Two weeks ago, CGE wrote about the selection of Toronto as a leading Intelligent Community, a recognition of its Prosperity Agenda and its innovations in technology and other sectors – despite the trials and tribulations of its mayor.
The award was given by the New York-based Intelligent Community Forum, co-founded by Robert Bell, John Jung and Louis Zacharilla. The three have recently co-authored Brain Gain: How Innovative Cities Create Job Growth in an Age of Disruption, a book based on their research over that past 15 years of hundreds of communities around the globe.
The book focuses on 17 of those cities, four Canadian, large and small, to show how civic leaders can “can build economic prosperity while meeting social challenges in an age of fast-paced technological disruption.”
Technology and innovation may have created job upheaval and job loss in many of the world’s cities, but they are also the opportunity for new growth.
Below is an excerpt from Chapter 4, which tells the interesting story of Stratford’s innovative ecosystem.
STANDING IN THE MIDDLE
“Take an Extra $25. New York is an Expensive Place.”
Those words of wisdom came from the City Council of Stratford, Ontario, Canada, in 1952. A prominent citizen, journalist Tom Patterson, had come before the Council with a proposal. Patterson wanted to travel, at Council’s expense, to New York City, where he would somehow convince legendary British director Tyrone Guthrie to come to his city and found a summer Shakespeare Festival in the park. His pitch? Who could resist attending Shakespeare in the park on the banks of the Avon River in a town called Stratford?
These were hard times in Stratford. Its prosperity had been built on agriculture and on serving as a repair depot for the steam engines of the Canadian National (CN) railway. Agriculture was still going strong – though employing fewer people every year – but a decision by CN management had centralized repair services somewhere else on the line. No idea promoting the community’s survival was too crazy to consider. And so, on January 22, the Council signed off on Patterson’s brainstorm, giving him $25 more than he had originally requested for the trip. Patterson did meet with the legendary Tyrone. More than once, as a matter of fact, which required more $125 disbursements by Council. But by July of the following year, the Stratford Shakespeare Festival, under artistic director Guthrie, presented its inaugural performance of Richard III, starring Alec Guinness, under a massive tent in the park.
In 2003, the people of Stratford elected Dan Mathieson as their Mayor. He was a young, entrepreneurial business man with deep roots in the city, and he set out to change the way Stratford did business.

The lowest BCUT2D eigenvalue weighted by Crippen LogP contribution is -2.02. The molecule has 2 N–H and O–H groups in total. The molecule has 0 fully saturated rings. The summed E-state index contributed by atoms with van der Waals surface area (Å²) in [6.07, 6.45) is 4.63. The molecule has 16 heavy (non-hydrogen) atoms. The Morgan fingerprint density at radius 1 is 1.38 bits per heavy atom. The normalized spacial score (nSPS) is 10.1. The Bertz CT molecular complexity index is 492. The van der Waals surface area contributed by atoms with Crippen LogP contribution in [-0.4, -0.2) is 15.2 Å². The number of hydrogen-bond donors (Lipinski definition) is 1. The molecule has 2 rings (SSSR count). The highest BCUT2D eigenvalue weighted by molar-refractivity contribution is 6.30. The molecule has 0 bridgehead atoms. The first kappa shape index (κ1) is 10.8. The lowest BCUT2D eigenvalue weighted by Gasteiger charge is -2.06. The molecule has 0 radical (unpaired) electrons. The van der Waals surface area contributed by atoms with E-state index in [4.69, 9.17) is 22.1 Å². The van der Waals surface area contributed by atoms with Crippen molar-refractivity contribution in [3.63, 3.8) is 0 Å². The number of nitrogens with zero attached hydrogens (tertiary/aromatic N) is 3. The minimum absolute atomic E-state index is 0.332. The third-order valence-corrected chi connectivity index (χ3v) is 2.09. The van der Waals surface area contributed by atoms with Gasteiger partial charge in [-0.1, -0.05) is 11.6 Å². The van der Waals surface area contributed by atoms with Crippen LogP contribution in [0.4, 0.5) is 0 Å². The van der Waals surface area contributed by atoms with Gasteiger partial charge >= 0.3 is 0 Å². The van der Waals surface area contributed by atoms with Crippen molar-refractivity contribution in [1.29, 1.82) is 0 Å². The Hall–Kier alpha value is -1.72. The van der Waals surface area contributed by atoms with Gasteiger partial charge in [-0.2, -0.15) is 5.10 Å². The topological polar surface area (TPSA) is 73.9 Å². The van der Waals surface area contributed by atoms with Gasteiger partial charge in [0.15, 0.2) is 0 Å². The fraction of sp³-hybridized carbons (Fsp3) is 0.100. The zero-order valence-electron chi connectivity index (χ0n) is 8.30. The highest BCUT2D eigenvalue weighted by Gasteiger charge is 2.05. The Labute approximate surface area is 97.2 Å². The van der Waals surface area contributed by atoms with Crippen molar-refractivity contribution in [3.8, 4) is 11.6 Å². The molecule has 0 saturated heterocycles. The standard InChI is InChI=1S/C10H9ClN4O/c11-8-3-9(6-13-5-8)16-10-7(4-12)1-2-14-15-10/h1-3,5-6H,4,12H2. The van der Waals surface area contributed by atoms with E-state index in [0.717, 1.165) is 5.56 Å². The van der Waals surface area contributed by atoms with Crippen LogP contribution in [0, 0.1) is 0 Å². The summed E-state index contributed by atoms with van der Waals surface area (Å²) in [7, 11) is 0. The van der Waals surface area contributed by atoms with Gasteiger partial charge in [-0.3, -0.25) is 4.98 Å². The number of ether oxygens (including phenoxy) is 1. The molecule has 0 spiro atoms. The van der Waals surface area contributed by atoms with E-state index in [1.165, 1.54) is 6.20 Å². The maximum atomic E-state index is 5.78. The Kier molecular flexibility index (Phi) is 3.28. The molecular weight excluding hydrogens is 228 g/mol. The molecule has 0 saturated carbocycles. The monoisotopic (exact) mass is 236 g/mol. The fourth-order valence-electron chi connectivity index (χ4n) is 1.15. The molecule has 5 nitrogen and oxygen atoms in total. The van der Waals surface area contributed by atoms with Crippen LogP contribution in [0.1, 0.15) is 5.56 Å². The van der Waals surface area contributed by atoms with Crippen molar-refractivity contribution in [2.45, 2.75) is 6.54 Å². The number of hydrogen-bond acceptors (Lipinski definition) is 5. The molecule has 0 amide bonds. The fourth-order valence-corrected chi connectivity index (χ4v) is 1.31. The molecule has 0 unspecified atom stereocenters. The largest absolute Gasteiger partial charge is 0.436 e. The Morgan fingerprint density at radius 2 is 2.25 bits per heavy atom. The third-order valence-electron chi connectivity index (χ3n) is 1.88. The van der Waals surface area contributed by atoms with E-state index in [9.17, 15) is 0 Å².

His first priority was to embrace high-speed broadband connectivity and take it to heights that a small Canadian community like his had never done before. He believed that broadband needed to be treated as basic infrastructure, not a luxury amenity. As he told The Globe and Mail in August 2013, “In the future economy, the data that flows across those networks is going to become part of everyday life, if it hasn’t already. If you can’t entice commercial entities to do it, then government should look at how they can play a role in advancing public broadband.”
His vision led to a series of strategic choices. Like many rural cities, Stratford owned its own municipal electric utility. In the 1990s, the utility had laid optical fibre along its rights of way to provide communications capacity for lease to large industrial customers. Early in his tenure, Mayor Mathieson faced pressure from Ontario Province to privatize the utility, supposedly in the name of efficiency. His Council chose a different path. It spun the utility off into a pair of private companies with the city as sole shareholder: a hydro company to own and operate the electrical system and a services company to become a data utility that operated the dark fibre.
By 2012, the services company had grown its network to 60 km (37 mi) and introduced 1 Gbps connections to 125 locations including city facilities and schools. The network also served as the backbone of a 300-node WiFi network, which the hydro company used to roll out a smart meter program to 18,000 customers.
What Mayor Mathieson and his team were creating was a new innovation ecosystem, built on home-grown talent but proving equally attractive to external investment. Today Stratford is leveraging that ecosystem to transform its economy. The fibre network proved pivotal in attracting external investment from the Royal Bank of Canada, which built a national data centre in the area. The city-owned utility has signed an agreement with a private carrier to provide retail triple-play services over its network as well as extending fibre to premises throughout the city.